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|DOI (Digital Object Identifier) Link:||http://dx.doi.org/doi:10.4018/jvple.2010091701|
|Google Scholar:||Look up in Google Scholar|
The trend with organisational adoption of virtual learning environments (VLE) seems to be cyclical. Initially, a decentralised approach was adopted, wherein each department implemented different learning environments or mixtures of technology, often developed in-house. The last five years have seen an increased centralisation of learning environment implementation, with most universities adopting a single VLE. However, in more recent times the proliferation of free, easy-to-use third party tools that fulfil a range of functions has seen a desire amongst some educators to return to a more decentralised model of technology provision, by supporting Personal Learning Environments (PLE). This paper examines the issues surrounding both a centralised and decentralised model. These include pedagogic, support, financial, reliability, data and technical issues. The conclusion is that although the fully individualised PLE may not be possible or desirable in higher education, maintaining separate, often inferior versions of commonly available software is not a sustainable position.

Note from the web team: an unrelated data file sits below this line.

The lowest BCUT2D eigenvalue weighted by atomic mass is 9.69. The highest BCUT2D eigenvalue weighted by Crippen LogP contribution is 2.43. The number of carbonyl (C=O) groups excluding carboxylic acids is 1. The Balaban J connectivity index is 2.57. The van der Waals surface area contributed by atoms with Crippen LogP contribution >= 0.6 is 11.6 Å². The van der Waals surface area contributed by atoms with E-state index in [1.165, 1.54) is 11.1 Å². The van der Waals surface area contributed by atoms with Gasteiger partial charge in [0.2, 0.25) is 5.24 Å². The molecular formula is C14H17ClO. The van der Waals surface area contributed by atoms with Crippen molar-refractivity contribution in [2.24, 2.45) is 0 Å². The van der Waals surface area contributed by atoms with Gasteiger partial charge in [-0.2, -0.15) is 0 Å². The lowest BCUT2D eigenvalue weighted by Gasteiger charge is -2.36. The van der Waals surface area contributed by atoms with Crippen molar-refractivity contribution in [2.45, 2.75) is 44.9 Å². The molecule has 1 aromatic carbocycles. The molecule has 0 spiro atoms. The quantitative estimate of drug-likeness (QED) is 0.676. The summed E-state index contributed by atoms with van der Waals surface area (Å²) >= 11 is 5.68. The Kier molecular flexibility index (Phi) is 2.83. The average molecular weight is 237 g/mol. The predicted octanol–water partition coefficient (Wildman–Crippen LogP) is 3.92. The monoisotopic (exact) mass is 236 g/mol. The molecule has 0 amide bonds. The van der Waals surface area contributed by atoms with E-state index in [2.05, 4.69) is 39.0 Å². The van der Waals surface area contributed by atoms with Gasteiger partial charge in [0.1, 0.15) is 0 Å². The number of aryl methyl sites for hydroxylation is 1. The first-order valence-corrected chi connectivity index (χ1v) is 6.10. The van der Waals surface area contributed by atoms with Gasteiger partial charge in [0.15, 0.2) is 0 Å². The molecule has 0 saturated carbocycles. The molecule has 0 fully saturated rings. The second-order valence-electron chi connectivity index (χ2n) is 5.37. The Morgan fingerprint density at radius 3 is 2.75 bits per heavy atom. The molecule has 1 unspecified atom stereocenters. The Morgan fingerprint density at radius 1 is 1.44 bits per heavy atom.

|Item Type:||Journal Article|
|Copyright Holders:||2010 IGI Global|
|Keywords:||e-learning; IT services; learning environments; pedagogy; personalisation; student support; Web 2.0|
|Academic Unit/Department:||Institute of Educational Technology|
|Interdisciplinary Research Centre:||Centre for Research in Education and Educational Technology (CREET)|
|Depositing User:||Martin Weller|
|Date Deposited:||17 Nov 2010 13:02|
|Last Modified:||24 Oct 2012 04:03|
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